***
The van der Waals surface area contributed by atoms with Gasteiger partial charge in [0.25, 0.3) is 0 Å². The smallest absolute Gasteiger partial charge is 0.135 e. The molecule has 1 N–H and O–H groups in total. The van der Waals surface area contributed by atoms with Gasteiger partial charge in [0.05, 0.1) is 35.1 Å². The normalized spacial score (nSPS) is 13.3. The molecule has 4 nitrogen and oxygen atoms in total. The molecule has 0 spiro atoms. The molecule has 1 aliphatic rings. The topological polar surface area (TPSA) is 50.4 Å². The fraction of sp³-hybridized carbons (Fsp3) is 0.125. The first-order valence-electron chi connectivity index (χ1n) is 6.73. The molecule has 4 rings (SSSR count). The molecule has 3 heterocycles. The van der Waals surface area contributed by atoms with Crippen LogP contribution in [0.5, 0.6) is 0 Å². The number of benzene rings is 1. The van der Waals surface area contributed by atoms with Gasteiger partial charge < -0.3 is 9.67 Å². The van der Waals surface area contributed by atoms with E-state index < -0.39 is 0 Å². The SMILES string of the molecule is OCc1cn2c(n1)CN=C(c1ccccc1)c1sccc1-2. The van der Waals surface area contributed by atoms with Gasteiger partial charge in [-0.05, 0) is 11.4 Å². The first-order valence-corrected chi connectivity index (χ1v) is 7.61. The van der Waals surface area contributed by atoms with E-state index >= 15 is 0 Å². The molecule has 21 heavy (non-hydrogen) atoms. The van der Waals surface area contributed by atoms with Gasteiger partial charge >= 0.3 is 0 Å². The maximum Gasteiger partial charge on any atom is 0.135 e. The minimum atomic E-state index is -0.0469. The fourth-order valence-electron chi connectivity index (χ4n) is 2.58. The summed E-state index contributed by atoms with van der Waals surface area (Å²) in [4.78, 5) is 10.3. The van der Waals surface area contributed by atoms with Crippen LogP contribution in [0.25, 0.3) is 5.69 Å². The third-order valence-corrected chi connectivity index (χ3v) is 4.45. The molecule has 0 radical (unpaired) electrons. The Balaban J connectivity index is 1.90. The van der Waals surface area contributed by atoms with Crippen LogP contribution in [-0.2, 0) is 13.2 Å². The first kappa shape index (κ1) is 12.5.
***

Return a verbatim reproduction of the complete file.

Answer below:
The van der Waals surface area contributed by atoms with Gasteiger partial charge in [0.25, 0.3) is 0 Å². The smallest absolute Gasteiger partial charge is 0.135 e. The molecule has 1 N–H and O–H groups in total. The van der Waals surface area contributed by atoms with Gasteiger partial charge in [0.05, 0.1) is 35.1 Å². The normalized spacial score (nSPS) is 13.3. The molecule has 4 nitrogen and oxygen atoms in total. The molecule has 0 spiro atoms. The molecule has 1 aliphatic rings. The topological polar surface area (TPSA) is 50.4 Å². The fraction of sp³-hybridized carbons (Fsp3) is 0.125. The first-order valence-electron chi connectivity index (χ1n) is 6.73. The molecule has 4 rings (SSSR count). The molecule has 3 heterocycles. The van der Waals surface area contributed by atoms with Crippen LogP contribution in [0.5, 0.6) is 0 Å². The number of benzene rings is 1. The van der Waals surface area contributed by atoms with Gasteiger partial charge < -0.3 is 9.67 Å². The van der Waals surface area contributed by atoms with E-state index < -0.39 is 0 Å². The SMILES string of the molecule is OCc1cn2c(n1)CN=C(c1ccccc1)c1sccc1-2. The van der Waals surface area contributed by atoms with Gasteiger partial charge in [-0.05, 0) is 11.4 Å². The first-order valence-corrected chi connectivity index (χ1v) is 7.61. The van der Waals surface area contributed by atoms with E-state index >= 15 is 0 Å². The molecule has 21 heavy (non-hydrogen) atoms. The van der Waals surface area contributed by atoms with Gasteiger partial charge >= 0.3 is 0 Å². The maximum Gasteiger partial charge on any atom is 0.135 e. The minimum atomic E-state index is -0.0469. The fourth-order valence-electron chi connectivity index (χ4n) is 2.58. The summed E-state index contributed by atoms with van der Waals surface area (Å²) in [4.78, 5) is 10.3. The van der Waals surface area contributed by atoms with Crippen LogP contribution in [0.25, 0.3) is 5.69 Å². The third-order valence-corrected chi connectivity index (χ3v) is 4.45. The molecule has 0 radical (unpaired) electrons. The Balaban J connectivity index is 1.90. The van der Waals surface area contributed by atoms with Crippen LogP contribution in [-0.2, 0) is 13.2 Å². The first kappa shape index (κ1) is 12.5.